Austen's immediate family was large: six brothers-James (1765-1819), George (1766-1838), Edward (1767-1852), Henry Thomas (1771-1850), Francis William (Frank) (1774-1865), Charles John (1779-1852) - and one sister, Cassandra Elizabeth (1773-1845), who, like Jane, died unmarried. Cassandra Elizabeth was Austen's closest friend and confidante throughout her life. Of her brothers, Austen felt closest to Henry, who became a banker and, after his bank failed, an Anglican clergyman. Henry was also his sister's literary agent. His large circle of friends and acquaintances in London included bankers, merchants, publishers, painters, and actors: he provided Austen with a view of social worlds not normally visible from a small parish in rural Hampshire. George was sent to live with a local family at a young age because, as Austen biographer Le Faye describes it, he was "mentally abnormal and subject to fits". He may also have been deaf and mute. Charles and Frank served in the navy, both rising to the rank of admiral. Edward was adopted by his fourth cousin, Thomas Knight, inheriting Knight's estate and taking his name in 1812.
Austen was born on 16 December 1775 at Steventon rectory and publicly christened on 5 April 1776. After a few months at home, her mother placed Austen with Elizabeth Littlewood, a woman living nearby, who nursed and raised Austen for a year or eighteen months. In 1783, according to family tradition, Jane and Cassandra were sent to Oxford to be educated by Mrs. Ann Cawley and they moved with her to Southampton later in the year. Both girls caught typhus and Jane nearly died. Austen was subsequently educated at home, until leaving for boarding school with her sister Cassandra early in 1785. The school curriculum probably included some French, spelling, needlework, dancing and music and, perhaps, drama. By December 1786, Jane and Cassandra had returned home because the Austens could not afford to send both of their daughters to school.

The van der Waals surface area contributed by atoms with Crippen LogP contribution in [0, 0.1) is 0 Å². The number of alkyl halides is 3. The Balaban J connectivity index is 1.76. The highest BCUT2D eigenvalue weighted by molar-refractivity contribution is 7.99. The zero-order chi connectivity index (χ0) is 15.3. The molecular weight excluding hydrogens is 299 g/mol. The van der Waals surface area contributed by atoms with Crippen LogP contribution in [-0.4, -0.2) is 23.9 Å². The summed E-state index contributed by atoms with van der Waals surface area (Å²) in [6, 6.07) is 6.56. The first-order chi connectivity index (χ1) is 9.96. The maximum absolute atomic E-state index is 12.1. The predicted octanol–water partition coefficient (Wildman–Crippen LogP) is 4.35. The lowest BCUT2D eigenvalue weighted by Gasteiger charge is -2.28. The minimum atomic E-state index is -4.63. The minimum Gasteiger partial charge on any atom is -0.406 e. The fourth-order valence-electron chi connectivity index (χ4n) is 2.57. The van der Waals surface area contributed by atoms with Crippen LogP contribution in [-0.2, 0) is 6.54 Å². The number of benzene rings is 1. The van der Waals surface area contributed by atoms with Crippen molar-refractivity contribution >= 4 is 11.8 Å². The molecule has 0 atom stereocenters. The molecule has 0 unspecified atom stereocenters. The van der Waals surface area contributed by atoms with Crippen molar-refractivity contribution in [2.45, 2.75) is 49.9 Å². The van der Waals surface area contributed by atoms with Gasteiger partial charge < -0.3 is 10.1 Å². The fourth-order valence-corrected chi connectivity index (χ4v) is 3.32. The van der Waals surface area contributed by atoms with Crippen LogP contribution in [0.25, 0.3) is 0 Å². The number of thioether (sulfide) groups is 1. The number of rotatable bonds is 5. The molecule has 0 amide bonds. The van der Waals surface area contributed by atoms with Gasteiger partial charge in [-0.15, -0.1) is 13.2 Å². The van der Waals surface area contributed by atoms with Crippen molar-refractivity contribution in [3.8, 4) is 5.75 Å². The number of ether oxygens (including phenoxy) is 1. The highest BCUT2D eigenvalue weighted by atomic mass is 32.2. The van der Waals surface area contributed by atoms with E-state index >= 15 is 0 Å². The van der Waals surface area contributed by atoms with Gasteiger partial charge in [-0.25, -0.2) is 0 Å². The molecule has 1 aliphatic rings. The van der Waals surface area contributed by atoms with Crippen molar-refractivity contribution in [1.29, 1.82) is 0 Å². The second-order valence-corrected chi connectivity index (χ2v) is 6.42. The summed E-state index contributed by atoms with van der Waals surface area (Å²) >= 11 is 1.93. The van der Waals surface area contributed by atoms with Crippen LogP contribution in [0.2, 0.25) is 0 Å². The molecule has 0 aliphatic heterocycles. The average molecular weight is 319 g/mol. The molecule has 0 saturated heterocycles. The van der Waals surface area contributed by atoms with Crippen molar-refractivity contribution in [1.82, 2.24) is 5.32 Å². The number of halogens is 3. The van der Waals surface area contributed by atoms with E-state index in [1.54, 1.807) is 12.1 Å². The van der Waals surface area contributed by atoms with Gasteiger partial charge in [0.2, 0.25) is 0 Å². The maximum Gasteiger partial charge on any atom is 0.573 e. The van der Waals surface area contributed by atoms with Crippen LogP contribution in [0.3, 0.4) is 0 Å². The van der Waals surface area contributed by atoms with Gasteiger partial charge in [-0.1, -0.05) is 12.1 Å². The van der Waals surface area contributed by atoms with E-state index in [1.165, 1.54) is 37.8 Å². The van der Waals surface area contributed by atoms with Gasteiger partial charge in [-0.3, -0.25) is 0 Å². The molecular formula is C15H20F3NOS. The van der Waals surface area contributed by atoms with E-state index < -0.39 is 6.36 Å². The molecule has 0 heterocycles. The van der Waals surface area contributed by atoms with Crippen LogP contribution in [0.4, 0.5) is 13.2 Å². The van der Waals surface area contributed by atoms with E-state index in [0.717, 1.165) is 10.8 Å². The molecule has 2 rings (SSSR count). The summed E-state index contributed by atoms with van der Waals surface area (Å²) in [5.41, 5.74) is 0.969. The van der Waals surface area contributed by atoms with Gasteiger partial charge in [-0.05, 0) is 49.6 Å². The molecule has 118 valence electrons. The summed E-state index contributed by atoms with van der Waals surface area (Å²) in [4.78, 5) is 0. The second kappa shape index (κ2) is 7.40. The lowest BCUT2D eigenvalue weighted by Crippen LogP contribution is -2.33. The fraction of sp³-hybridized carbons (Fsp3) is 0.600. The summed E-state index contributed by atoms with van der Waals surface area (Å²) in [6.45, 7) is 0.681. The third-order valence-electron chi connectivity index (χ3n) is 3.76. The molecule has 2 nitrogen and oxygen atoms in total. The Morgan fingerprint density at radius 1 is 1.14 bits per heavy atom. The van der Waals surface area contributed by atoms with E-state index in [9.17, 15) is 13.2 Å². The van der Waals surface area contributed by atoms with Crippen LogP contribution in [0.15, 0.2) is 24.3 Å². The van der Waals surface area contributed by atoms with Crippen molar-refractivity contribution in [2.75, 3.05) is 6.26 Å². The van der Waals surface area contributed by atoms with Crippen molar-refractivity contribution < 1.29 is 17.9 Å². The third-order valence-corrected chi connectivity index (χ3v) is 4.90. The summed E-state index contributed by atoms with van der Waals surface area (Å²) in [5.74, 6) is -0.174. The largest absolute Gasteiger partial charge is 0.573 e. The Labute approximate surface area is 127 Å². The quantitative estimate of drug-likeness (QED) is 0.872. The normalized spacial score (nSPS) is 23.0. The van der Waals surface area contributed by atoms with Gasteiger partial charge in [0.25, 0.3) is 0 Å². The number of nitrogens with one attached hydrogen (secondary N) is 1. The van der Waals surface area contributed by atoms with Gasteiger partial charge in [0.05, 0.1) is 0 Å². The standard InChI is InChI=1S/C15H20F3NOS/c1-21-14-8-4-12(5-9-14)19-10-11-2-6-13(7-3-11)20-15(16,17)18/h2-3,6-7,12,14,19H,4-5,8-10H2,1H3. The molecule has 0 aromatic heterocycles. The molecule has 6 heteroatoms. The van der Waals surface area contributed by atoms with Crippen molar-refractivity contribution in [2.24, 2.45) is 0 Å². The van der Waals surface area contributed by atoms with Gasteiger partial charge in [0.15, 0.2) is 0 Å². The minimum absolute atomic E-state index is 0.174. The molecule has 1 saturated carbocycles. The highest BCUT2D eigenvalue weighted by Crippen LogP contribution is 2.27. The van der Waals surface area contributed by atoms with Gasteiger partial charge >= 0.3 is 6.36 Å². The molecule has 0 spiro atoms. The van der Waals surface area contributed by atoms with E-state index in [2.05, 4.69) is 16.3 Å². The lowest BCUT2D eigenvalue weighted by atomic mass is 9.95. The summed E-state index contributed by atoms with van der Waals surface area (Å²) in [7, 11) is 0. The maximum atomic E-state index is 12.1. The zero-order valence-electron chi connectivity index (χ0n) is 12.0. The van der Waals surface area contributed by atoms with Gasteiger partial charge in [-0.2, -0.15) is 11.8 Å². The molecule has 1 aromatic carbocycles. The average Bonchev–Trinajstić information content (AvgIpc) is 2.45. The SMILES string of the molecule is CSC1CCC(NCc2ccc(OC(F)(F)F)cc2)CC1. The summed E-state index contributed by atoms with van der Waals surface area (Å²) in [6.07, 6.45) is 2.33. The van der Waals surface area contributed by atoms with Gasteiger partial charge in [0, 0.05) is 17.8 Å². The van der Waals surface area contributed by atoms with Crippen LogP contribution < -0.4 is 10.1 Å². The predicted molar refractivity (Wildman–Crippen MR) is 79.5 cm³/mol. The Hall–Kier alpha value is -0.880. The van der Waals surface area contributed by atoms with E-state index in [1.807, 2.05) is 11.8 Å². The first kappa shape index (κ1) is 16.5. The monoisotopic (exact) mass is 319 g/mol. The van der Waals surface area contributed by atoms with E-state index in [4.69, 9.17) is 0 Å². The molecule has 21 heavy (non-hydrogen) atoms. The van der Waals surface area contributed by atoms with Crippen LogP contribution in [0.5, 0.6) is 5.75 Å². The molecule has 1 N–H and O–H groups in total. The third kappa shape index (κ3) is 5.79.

Austen acquired the remainder of her education by reading books, guided by her father and her brothers James and Henry. George Austen apparently gave his daughters unfettered access to his large and varied library, was tolerant of Austen's sometimes risqué experiments in writing, and provided both sisters with expensive paper and other materials for their writing and drawing. According to Park Honan, a biographer of Austen, life in the Austen home was lived in "an open, amused, easy intellectual atmosphere" where the ideas of those with whom the Austens might disagree politically or socially were considered and discussed. After returning from school in 1786, Austen "never again lived anywhere beyond the bounds of her immediate family environment".